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Check out Orbis' blog to see articles and content with a focus on criminal and juvenile justice, child welfare, evidence-based interventions, and other matters affecting our communities. 

Vaping: The New Gateway Drug for At-Risk Teens?

Posted by Orbis Partners on Apr 20, 2022 9:00:00 AM

Originally created with the intention of aiding adults in quitting traditional cigarettes, e-cigarettes have been finding their way into the hands of at-risk teens in recent years with an ever-increasing frequency. In 2011, less than five percent of youth reported using e-cigarettes; by 2019, that number had jumped to 28 percent. Despite being touted as a “safe” and even “healthy” alternative to traditional tar-and-chemical-laden cigarettes, most vapes still contain nicotine, which has long been known as an addictive substance. And that’s at the heart of the issue of teen e-cigarette use, says Nora D. Volkow, the director of the National Institute on Drug Abuse, “It is urgent that teens understand the possible effects of vaping on overall health, the development of the teen brain and the potential for addiction.”

Vaping May Lead to Use Of Other Substances

In 2014, the New England Journal of Medicine published a study on teen e-cigarette use, written by husband-and-wife team Eric and Denise Kandel, who are the originators of the "gateway drug" hypothesis. Their study found that vapes not only acted as a gateway drug for nicotine addiction but could also act as an entry to other addictive substances as well.

The study first discusses a body of previous research by both the Kandels and others, which has consistently shown nicotine to be a gateway drug for marijuana and cocaine use. Therefore, the Kandels argue that vapes will also introduce nonsmoking juveniles to nicotine. To back up this connection, the Kandels present data from experiments they conducted on the effects of nicotine in the brains of mice. What the study found was that mice that had been primed with nicotine use were much more likely than unprimed mice to develop a preference for cocaine.

This study specifically focused on the idea of addiction as a form of learned experience, in which positive memories of a drug's effects create an addiction: when a person vapes, they enjoy it and it feels good, and it is these positive memories that form the basis for addiction. Later on, these recollections can also cause relapses in people who have managed to beat their struggles with substance abuse.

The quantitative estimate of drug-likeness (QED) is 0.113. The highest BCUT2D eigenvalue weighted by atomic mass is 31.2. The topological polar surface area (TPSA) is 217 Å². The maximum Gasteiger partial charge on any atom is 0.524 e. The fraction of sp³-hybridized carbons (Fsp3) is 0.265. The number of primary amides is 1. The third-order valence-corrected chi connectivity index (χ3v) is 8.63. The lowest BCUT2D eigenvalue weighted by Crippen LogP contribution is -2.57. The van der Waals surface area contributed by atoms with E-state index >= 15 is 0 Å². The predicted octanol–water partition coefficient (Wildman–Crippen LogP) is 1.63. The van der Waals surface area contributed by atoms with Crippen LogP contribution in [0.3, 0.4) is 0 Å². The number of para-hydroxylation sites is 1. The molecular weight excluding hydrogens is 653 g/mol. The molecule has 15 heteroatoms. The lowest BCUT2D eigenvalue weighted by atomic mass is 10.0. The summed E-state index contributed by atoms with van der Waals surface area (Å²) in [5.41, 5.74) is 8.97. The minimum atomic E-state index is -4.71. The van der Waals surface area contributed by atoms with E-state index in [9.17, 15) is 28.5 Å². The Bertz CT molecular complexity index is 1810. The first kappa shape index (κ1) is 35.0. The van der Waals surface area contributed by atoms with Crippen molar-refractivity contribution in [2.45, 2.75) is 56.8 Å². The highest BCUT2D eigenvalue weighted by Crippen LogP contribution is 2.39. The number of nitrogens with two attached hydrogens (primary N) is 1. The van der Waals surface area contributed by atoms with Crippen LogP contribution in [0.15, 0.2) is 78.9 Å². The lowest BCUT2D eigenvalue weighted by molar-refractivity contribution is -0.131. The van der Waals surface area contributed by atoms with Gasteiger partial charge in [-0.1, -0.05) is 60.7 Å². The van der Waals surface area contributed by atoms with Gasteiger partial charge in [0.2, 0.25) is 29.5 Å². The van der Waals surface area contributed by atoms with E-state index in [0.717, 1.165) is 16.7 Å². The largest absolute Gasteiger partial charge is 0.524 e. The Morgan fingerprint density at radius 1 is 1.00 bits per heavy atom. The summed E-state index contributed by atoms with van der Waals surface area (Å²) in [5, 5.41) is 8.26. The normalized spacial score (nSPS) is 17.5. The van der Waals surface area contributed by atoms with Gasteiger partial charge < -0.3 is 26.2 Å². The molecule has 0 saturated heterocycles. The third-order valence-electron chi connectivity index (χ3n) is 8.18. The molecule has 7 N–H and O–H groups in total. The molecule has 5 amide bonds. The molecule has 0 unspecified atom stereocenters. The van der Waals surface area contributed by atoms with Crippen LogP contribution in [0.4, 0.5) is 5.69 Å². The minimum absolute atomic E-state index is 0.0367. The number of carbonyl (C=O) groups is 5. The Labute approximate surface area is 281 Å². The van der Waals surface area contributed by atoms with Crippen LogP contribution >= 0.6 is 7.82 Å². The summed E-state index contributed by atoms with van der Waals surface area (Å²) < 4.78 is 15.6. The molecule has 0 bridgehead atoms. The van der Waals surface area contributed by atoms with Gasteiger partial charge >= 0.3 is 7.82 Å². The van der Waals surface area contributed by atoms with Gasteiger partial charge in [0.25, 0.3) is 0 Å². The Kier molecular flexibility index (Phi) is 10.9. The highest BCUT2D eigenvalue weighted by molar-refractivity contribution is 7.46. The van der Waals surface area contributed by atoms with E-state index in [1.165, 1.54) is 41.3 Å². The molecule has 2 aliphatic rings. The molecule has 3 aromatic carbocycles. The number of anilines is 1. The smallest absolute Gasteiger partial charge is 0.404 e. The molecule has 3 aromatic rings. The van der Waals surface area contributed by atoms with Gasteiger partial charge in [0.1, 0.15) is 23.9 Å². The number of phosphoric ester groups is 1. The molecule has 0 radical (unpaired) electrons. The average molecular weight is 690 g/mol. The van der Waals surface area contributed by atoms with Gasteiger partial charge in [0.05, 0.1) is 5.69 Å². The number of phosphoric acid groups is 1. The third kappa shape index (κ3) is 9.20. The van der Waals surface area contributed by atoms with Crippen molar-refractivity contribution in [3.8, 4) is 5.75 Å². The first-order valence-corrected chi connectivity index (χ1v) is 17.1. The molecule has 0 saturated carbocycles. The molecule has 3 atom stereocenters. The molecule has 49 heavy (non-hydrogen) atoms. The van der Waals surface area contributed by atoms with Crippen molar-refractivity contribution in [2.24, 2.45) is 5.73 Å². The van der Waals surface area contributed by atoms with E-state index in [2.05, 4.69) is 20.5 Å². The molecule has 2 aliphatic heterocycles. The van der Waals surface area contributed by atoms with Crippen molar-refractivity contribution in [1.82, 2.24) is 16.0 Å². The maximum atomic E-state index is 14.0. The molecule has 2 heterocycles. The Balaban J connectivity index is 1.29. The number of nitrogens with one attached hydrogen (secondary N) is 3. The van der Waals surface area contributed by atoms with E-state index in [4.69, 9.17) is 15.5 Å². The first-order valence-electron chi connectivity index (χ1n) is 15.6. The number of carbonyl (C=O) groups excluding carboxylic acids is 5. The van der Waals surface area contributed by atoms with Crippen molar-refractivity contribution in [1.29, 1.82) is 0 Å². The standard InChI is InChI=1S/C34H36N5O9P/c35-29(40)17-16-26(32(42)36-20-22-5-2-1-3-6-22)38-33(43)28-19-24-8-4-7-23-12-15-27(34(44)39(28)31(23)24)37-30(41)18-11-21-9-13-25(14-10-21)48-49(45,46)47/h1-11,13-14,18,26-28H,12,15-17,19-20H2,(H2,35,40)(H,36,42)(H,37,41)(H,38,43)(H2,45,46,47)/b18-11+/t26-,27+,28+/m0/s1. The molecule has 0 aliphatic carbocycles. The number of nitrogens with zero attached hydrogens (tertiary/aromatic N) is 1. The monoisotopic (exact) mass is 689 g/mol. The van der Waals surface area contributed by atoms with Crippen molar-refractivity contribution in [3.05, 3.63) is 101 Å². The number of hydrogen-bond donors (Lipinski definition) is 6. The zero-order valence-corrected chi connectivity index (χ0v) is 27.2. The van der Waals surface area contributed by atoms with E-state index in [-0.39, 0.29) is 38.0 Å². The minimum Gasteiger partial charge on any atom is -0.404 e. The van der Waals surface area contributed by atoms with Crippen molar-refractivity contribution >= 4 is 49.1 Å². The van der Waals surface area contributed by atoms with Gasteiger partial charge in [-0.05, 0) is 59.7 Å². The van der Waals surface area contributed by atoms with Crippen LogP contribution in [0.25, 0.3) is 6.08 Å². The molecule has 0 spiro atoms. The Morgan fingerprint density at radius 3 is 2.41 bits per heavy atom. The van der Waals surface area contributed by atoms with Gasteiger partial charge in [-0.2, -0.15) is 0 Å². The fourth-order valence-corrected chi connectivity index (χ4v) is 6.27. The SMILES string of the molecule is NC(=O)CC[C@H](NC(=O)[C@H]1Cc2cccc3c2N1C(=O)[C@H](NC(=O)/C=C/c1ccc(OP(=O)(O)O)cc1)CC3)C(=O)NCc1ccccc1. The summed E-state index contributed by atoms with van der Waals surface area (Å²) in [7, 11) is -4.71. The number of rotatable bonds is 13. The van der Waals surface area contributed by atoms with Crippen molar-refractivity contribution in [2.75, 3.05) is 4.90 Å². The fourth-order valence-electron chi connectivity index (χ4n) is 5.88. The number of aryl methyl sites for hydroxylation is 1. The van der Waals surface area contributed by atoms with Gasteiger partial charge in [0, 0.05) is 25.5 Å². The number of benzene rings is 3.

Concerns About Harsh Policies for At-Risk Teens

In a recent bid to try and discourage at-risk teens from using e-cigarettes, schools across the U.S. have begun implementing anti-vaping policies. These plans typically punish students with detention, a letter or email to their parents, and occasionally a tobacco education class. A few states, including North Carolina, New Jersey, Washington, and Connecticut, have opted to take their policies even farther, by grouping e-cigarette paraphernalia in the same category as items used for drugs, such as bongs and pipes. These include much harsher punishments for students, which can include long suspensions, mandatory drug tests, and having a violation for possession of drug paraphernalia marked on their school record. Sara D’Annolfo, Dean of Students at the Taft School in Watertown, Connecticut is very much in favor of her school’s implementation of such a policy. "Our goal is to reduce access and discourage use on campus," she says.

Parents and some administrators, however, worry about the necessity and fairness of treating e-cigarettes with harsher punishments than traditional cigarettes, with many voicing concerns that such measures are too harsh. New Jersey resident Kathleen Leone refused to let her 16-year-old daughter's school drug test her after she was caught with her older brother's vape in her purse. The school instead handed her daughter a four-day suspension. "I'm not going to sit here and tell you that she should have it, but you know, she's 16, and 16-year-olds do stupid things," said Leone, who's also a teacher. "In her record, it says she was suspended for refusal to take (a drug test), and that's something that could affect her chances of getting into a university."

By discussing the dangers of drug use with at-risk teens, addressing the core causes of these actions, and considering treatment or programs when behaviors are unmanageable, families can prevent the need for harsh punishments down the road.

As studies on vaping continue to emerge, you can find resources about the topic on the Food and Drug Administration’s campaign website, The Real Cost.

Orbis' Solutions for Youth Populations

Orbis Partners provides solutions for criminal justice and human services systems specializing in designing and implementing services for at-risk client groups. Orbis offers a unique blend of programs and services including innovative case management software applications, evidence-based interventions, and effective risk assessment tools. Some programs and services are tailored specifically for youth populations that help facilities and professionals better assist adolescents. Orbis’ juvenile justice tools include assessments and case planning for at-risk youth who may be involved in harmful behaviors.

To learn more about youth vaping, view our infographic by clicking here.

Orbis provides solutions for criminal justice and human services systems, specializing in designing and implementing services for at-risk client groups. If you are interested in learning more about our solutions, contact us here.

Written by Orbis Partners